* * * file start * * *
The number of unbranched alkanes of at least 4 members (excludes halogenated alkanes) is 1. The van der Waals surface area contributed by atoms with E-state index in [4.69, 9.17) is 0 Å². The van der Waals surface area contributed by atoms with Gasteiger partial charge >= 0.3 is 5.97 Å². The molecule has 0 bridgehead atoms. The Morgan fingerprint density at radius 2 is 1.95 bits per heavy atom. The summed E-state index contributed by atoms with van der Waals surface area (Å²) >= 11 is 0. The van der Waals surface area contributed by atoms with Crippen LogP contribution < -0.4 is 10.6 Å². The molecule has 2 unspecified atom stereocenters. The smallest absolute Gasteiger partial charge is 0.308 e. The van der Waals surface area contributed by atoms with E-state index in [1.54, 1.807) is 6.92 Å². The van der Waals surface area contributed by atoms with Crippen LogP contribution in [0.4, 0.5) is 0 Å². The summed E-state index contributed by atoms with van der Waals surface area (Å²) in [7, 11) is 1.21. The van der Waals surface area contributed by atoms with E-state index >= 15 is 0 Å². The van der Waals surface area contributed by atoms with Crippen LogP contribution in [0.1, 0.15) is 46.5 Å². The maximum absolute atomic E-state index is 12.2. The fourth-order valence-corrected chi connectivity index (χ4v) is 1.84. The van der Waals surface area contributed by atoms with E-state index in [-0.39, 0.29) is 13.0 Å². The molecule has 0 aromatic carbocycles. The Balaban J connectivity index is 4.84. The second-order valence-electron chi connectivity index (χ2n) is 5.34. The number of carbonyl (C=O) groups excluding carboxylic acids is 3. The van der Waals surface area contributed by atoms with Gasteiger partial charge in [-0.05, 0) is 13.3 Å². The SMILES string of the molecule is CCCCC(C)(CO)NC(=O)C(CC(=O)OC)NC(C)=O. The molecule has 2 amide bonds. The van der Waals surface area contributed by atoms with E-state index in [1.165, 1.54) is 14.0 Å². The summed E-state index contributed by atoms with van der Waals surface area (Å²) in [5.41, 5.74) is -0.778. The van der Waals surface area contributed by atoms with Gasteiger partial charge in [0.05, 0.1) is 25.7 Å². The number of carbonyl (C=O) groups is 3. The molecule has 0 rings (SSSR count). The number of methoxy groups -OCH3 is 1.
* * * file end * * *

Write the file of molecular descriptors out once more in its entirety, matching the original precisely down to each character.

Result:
The number of unbranched alkanes of at least 4 members (excludes halogenated alkanes) is 1. The van der Waals surface area contributed by atoms with E-state index in [4.69, 9.17) is 0 Å². The van der Waals surface area contributed by atoms with Gasteiger partial charge >= 0.3 is 5.97 Å². The molecule has 0 bridgehead atoms. The Morgan fingerprint density at radius 2 is 1.95 bits per heavy atom. The summed E-state index contributed by atoms with van der Waals surface area (Å²) >= 11 is 0. The van der Waals surface area contributed by atoms with Crippen LogP contribution < -0.4 is 10.6 Å². The molecule has 2 unspecified atom stereocenters. The smallest absolute Gasteiger partial charge is 0.308 e. The van der Waals surface area contributed by atoms with E-state index in [1.54, 1.807) is 6.92 Å². The van der Waals surface area contributed by atoms with Crippen LogP contribution in [0.4, 0.5) is 0 Å². The summed E-state index contributed by atoms with van der Waals surface area (Å²) in [7, 11) is 1.21. The van der Waals surface area contributed by atoms with E-state index >= 15 is 0 Å². The van der Waals surface area contributed by atoms with Crippen LogP contribution in [0.1, 0.15) is 46.5 Å². The maximum absolute atomic E-state index is 12.2. The fourth-order valence-corrected chi connectivity index (χ4v) is 1.84. The van der Waals surface area contributed by atoms with E-state index in [-0.39, 0.29) is 13.0 Å². The molecule has 0 aromatic carbocycles. The Balaban J connectivity index is 4.84. The second-order valence-electron chi connectivity index (χ2n) is 5.34. The number of carbonyl (C=O) groups excluding carboxylic acids is 3. The van der Waals surface area contributed by atoms with Gasteiger partial charge in [-0.05, 0) is 13.3 Å². The SMILES string of the molecule is CCCCC(C)(CO)NC(=O)C(CC(=O)OC)NC(C)=O. The molecule has 2 amide bonds. The van der Waals surface area contributed by atoms with E-state index in [1.165, 1.54) is 14.0 Å². The summed E-state index contributed by atoms with van der Waals surface area (Å²) in [5.41, 5.74) is -0.778. The van der Waals surface area contributed by atoms with Gasteiger partial charge in [0.05, 0.1) is 25.7 Å². The number of carbonyl (C=O) groups is 3. The molecule has 0 rings (SSSR count). The number of methoxy groups -OCH3 is 1.